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Over the past two decades there have been substantial changes in the health care sector in general and hospitals in particular. These changes in turn have had an impact on the labor market for nurses. Nursing comprises the third largest occupation among women (behind secretaries and teachers) and is the largest occupation in hospitals, accounting for about a quarter of total hospital employment in 1992 (Wootton & Ross, 1995). It is well documented that there were substantial "shortages" of qualified RNs during the 1980s, reaching a peak in the late 1980s (Aiken & Mullinex, 1987; Buerhaus, 1993; Hassanein, 1991; McKibbon, 1990). Recently, however, new RNs are having a more difficult time finding employment after graduation and shortages are no longer perceived to pose a problem in the nursing labor market (Brider, 1996; Buerhaus, 1995). As the health care industry continues to evolve, an understanding of the labor market for registered nurses is essential to understanding how this market will respond to change. While there has been substantial research on the labor market for RNs, these studies focus primarily on monopsony power (Hirsch & Schumacher, 1995; Sullivan, 1989), labor supply (Phillips, 1996; Link 1992), unionism (Hirsch & Schumacher, in press; Adamache & Sloan, 1982; Feldman & Scheffler, 1982; Cain et al., 1981 ), or schooling (Lehrer et al., 1991; Link, 1988; Booton & Lane, 1985). There has been little research, however, providing wage analysis of RNs over time or relative to wage opportunities outside of nursing.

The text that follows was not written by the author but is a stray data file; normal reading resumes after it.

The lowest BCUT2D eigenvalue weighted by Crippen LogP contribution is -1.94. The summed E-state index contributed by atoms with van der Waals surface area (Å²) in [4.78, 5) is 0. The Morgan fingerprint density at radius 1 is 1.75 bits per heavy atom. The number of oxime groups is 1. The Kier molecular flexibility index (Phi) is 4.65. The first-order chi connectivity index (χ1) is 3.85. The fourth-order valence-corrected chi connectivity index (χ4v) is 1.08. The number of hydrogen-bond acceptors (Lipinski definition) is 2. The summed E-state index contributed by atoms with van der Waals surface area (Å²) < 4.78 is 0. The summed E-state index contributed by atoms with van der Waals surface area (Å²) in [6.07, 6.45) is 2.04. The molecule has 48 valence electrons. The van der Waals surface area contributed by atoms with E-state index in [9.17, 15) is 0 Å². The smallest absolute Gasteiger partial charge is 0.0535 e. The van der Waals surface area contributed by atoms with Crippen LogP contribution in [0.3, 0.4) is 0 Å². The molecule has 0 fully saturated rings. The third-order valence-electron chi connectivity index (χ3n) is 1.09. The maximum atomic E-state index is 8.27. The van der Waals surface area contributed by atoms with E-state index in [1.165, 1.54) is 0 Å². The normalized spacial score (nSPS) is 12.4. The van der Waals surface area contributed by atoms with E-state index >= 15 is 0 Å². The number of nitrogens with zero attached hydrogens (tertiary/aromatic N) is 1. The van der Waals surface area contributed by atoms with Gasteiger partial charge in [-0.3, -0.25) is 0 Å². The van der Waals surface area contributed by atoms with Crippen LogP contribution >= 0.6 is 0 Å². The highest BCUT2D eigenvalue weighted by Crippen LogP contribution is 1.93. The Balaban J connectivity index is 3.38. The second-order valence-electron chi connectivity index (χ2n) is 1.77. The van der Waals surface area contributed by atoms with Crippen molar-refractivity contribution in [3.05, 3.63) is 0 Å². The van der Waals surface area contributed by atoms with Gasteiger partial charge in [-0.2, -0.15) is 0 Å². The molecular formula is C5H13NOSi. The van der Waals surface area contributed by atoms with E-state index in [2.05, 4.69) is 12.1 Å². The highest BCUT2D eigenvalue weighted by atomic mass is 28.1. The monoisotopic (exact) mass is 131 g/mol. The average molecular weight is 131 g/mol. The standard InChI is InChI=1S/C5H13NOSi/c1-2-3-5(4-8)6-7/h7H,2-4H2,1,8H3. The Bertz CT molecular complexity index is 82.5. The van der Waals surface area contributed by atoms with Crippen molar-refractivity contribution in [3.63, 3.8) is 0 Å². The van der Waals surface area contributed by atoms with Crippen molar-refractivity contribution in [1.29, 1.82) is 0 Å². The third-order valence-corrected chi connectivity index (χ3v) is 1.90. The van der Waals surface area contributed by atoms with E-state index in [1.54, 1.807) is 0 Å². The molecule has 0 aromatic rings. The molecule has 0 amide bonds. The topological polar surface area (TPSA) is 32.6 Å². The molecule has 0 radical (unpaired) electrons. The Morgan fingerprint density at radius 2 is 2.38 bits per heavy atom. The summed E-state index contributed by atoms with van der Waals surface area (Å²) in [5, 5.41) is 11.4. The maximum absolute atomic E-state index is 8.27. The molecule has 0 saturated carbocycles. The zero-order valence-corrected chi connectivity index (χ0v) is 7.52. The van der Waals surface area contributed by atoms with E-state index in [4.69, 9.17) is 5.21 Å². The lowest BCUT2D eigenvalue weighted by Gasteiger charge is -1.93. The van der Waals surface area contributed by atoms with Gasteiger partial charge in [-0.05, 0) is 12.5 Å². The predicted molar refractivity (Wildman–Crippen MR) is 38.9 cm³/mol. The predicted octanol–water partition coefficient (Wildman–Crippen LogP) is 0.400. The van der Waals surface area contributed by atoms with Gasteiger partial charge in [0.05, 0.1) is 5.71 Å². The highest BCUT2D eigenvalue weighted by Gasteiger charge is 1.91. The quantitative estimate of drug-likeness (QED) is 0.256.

This peer-reviewed journal article was reprinted in a book under the same title in 2004.


Solomon W. Polachek


JAI Press Inc.

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Research in Labor Economics